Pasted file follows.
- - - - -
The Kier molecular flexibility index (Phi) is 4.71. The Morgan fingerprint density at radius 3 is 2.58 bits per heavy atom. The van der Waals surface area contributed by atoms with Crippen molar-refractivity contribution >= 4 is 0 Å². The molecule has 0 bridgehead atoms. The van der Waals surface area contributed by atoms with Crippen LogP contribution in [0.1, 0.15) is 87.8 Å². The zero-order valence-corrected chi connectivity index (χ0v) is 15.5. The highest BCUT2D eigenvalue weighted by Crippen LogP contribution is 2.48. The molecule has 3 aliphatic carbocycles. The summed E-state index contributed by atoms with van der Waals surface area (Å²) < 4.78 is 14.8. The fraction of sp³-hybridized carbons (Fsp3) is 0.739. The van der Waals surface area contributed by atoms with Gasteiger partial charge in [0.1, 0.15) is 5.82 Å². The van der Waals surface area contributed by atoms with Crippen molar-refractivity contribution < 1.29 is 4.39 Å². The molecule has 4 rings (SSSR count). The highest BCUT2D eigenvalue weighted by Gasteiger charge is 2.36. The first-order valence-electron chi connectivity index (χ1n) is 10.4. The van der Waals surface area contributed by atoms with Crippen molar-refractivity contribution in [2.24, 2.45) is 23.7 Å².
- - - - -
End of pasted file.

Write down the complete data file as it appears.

The Kier molecular flexibility index (Phi) is 4.71. The Morgan fingerprint density at radius 3 is 2.58 bits per heavy atom. The van der Waals surface area contributed by atoms with Crippen molar-refractivity contribution >= 4 is 0 Å². The molecule has 0 bridgehead atoms. The van der Waals surface area contributed by atoms with Crippen LogP contribution in [0.1, 0.15) is 87.8 Å². The zero-order valence-corrected chi connectivity index (χ0v) is 15.5. The highest BCUT2D eigenvalue weighted by Crippen LogP contribution is 2.48. The molecule has 3 aliphatic carbocycles. The summed E-state index contributed by atoms with van der Waals surface area (Å²) < 4.78 is 14.8. The fraction of sp³-hybridized carbons (Fsp3) is 0.739. The van der Waals surface area contributed by atoms with Gasteiger partial charge in [0.1, 0.15) is 5.82 Å². The van der Waals surface area contributed by atoms with Crippen molar-refractivity contribution < 1.29 is 4.39 Å². The molecule has 4 rings (SSSR count). The highest BCUT2D eigenvalue weighted by Gasteiger charge is 2.36. The first-order valence-electron chi connectivity index (χ1n) is 10.4. The van der Waals surface area contributed by atoms with Crippen molar-refractivity contribution in [2.24, 2.45) is 23.7 Å².